October 10, 2021
The Rev. Todd R. Goddard, pastor
Rush United Methodist Church
As he was setting out on a journey, a man ran up and knelt before him, and asked him, “Good Teacher, what must I do to inherit eternal life?” Jesus said to him, “Why do you call me good? No one is good but God alone. You know the commandments: ‘You shall not murder; You shall not commit adultery; You shall not steal; You shall not bear false witness; You shall not defraud; Honor your father and mother.’” He said to him, “Teacher, I have kept all these since my youth.” Jesus, looking at him, loved him and said, “You lack one thing; go, sell what you own, and give the money to the poor, and you will have treasure in heaven; then come, follow me.” When he heard this, he was shocked and went away grieving, for he had many possessions.
Then Jesus looked around and said to his disciples, “How hard it will be for those who have wealth to enter the kingdom of God!” And the disciples were perplexed at these words. But Jesus said to them again, “Children, how hard it is to enter the kingdom of God! It is easier for a camel to go through the eye of a needle than for someone who is rich to enter the kingdom of God.” They were greatly astounded and said to one another, “Then who can be saved?” Jesus looked at them and said, “For mortals it is impossible, but not for God; for God all things are possible.”
Peter began to say to him, “Look, we have left everything and followed you.” Jesus said, “Truly I tell you, there is no one who has left house or brothers or sisters or mother or father or children or fields, for my sake and for the sake of the good news, who will not receive a hundredfold now in this age—houses, brothers and sisters, mothers and children, and fields with persecutions—and in the age to come eternal life. But many who are first will be last, and the last will be first.”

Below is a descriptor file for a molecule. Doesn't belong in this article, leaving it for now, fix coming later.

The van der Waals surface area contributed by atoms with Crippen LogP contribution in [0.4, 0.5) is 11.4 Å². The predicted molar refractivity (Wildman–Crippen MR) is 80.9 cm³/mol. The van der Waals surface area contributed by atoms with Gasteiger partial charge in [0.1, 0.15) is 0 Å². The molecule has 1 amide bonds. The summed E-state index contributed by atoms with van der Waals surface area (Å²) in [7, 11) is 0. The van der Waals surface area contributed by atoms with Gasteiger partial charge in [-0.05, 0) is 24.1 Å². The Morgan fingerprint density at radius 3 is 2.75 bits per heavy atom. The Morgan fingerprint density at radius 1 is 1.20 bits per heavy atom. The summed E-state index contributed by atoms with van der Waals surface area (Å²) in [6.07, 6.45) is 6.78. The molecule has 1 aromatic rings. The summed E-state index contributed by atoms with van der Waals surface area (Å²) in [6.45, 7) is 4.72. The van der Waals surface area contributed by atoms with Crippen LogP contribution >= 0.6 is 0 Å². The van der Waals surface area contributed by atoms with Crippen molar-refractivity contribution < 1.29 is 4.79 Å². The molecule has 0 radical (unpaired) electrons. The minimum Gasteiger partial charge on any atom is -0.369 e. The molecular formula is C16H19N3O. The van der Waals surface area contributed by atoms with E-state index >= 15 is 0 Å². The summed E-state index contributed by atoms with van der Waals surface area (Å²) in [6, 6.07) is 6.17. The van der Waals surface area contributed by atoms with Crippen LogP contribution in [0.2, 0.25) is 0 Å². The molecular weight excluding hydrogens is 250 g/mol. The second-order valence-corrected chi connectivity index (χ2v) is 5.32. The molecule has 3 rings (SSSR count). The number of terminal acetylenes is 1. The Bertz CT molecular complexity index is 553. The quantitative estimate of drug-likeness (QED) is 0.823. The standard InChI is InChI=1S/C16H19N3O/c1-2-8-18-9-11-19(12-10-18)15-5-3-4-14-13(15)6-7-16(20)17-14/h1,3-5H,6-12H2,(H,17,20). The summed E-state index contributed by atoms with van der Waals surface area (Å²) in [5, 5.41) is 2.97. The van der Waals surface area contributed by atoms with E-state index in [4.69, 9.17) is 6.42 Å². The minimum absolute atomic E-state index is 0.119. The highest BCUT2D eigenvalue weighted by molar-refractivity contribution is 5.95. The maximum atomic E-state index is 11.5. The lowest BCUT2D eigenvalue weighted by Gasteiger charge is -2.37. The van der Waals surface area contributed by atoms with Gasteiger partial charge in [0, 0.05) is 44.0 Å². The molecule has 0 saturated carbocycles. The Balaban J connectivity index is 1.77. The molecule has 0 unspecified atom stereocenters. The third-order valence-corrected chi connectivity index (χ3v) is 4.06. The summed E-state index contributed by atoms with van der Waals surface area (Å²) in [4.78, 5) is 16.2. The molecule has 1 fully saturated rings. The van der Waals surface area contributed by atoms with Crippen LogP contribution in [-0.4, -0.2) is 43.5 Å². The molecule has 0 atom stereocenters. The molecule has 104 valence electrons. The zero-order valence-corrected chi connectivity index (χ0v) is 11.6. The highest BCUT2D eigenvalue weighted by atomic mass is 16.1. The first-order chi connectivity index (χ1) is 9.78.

| Centering Prayer |
In 1989 I was left an inheritance.
Our neighbor George
Left me his tackle box and all of his fishing equipment.
It was enough to fill the back of his son-in-law’s pickup truck.
George loved the fact
That I led a fishing camp for Junior High boys at Casowasco,
One of our United Methodist Camp and Conference Centers
on Owasco Lake.
I recruited volunteer staff and led this six-day camp
Each summer for many years.
Most of George’s equipment went to support efforts to teach kids to fish.
What remains today, 25 years later,
Is safely tucked away at the family cottage.
It was a privilege to have had George remember me in his will.
With his inheritance has come a few lessons I still ponder.
I didn’t do anything to earn his inheritance.
We were simply friends and neighbors.
Over the years our families grew together.
We both loved to mow our lawns at the same time on our
Nearly identical gray Sear’s lawn tractors.
We both loved being members of the Dresden Fire Department.
During the day when most others were at work
George and I put out a lot of fires together;
Just the two of us.
Inheritance can’t be earned.
Rather, inheritance is about belonging.
Inheritance is about growing, developing, maturing relationships;
Sharing together this journey of life and faith.
I’ve also learned that for there to be an inheritance,
Someone has to die.
This is a bitter lesson.
I’d give back all George’s fishing equipment ten fold
Only to have an afternoon with him talking over the back split-rail fence.
I loved George dearly, and still miss him a lot, 32 years later.
“Good Teacher, what must I do to inherit eternal life?”
All of us who follow Jesus
Belong to a pretty special group.
We are known by our love,
Our authentic desire
To lead our lives the way Jesus led his life,
Our desire to discern and follow God’s will, and
Our commitment to live according to God’s Law.
At our baptism we were accepted by God,
Hereafter, we belong.
We are accepted and included.
Inheritance is about belonging.
According to the researcher Erik Carter
Belonging in a community
United by faith
Is about being
- Cared For,
- Needed, and
(Thanks to Professor Erik W. Carter, as found at erikwcarter.com/belonging)
Jesus, the Good Teacher first correctly steers this anonymous man
Towards that which gives identity to Christians,
And to our Jewish ancestors:
Living according to the Law of Moses,
Which came as a gift from God.
We don’t follow laws to belong.
We belong, therefore, we desire to fit in.
We want to follow God’s Law.
Jesus establishes the Law as the bare-bones foundation,
Upon which he builds out the rest of his kingdom.
Eternal life cannot be earned any more than an inheritance.
The resurrection of Jesus Christ grants eternal life for all who accept it.
There isn’t enough righteousness, or right living,
To earn someone a ticket to heaven.
Saying “yes” to Jesus Christ,
Accepting salvation as a divine gift of grace,
Means living in relationship with God and others.
Belonging to the “Eternal Life Club” individually, and collectively,
Means changing priorities.
We don’t live for ourselves.
When we live according to God’s Laws,
We live for others and